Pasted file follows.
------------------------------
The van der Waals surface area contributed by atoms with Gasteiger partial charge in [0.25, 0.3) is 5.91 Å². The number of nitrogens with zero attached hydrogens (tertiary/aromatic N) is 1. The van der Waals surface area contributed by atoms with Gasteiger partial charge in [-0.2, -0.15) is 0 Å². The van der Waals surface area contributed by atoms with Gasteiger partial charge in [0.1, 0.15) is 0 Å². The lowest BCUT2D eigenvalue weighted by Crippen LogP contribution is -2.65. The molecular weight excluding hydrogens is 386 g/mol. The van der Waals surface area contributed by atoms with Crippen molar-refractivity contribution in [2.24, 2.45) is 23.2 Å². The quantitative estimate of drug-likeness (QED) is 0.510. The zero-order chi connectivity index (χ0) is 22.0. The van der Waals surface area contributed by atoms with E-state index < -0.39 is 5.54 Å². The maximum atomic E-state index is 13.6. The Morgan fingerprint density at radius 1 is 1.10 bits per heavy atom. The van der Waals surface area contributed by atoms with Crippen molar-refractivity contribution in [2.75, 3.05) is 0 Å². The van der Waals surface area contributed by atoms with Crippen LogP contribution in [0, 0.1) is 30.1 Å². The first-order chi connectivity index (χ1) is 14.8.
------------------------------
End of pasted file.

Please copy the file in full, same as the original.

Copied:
The van der Waals surface area contributed by atoms with Gasteiger partial charge in [0.25, 0.3) is 5.91 Å². The number of nitrogens with zero attached hydrogens (tertiary/aromatic N) is 1. The van der Waals surface area contributed by atoms with Gasteiger partial charge in [-0.2, -0.15) is 0 Å². The van der Waals surface area contributed by atoms with Gasteiger partial charge in [0.1, 0.15) is 0 Å². The lowest BCUT2D eigenvalue weighted by Crippen LogP contribution is -2.65. The molecular weight excluding hydrogens is 386 g/mol. The van der Waals surface area contributed by atoms with Crippen molar-refractivity contribution in [2.24, 2.45) is 23.2 Å². The quantitative estimate of drug-likeness (QED) is 0.510. The zero-order chi connectivity index (χ0) is 22.0. The van der Waals surface area contributed by atoms with E-state index < -0.39 is 5.54 Å². The maximum atomic E-state index is 13.6. The Morgan fingerprint density at radius 1 is 1.10 bits per heavy atom. The van der Waals surface area contributed by atoms with Crippen molar-refractivity contribution in [2.75, 3.05) is 0 Å². The van der Waals surface area contributed by atoms with Crippen LogP contribution in [0, 0.1) is 30.1 Å². The first-order chi connectivity index (χ1) is 14.8.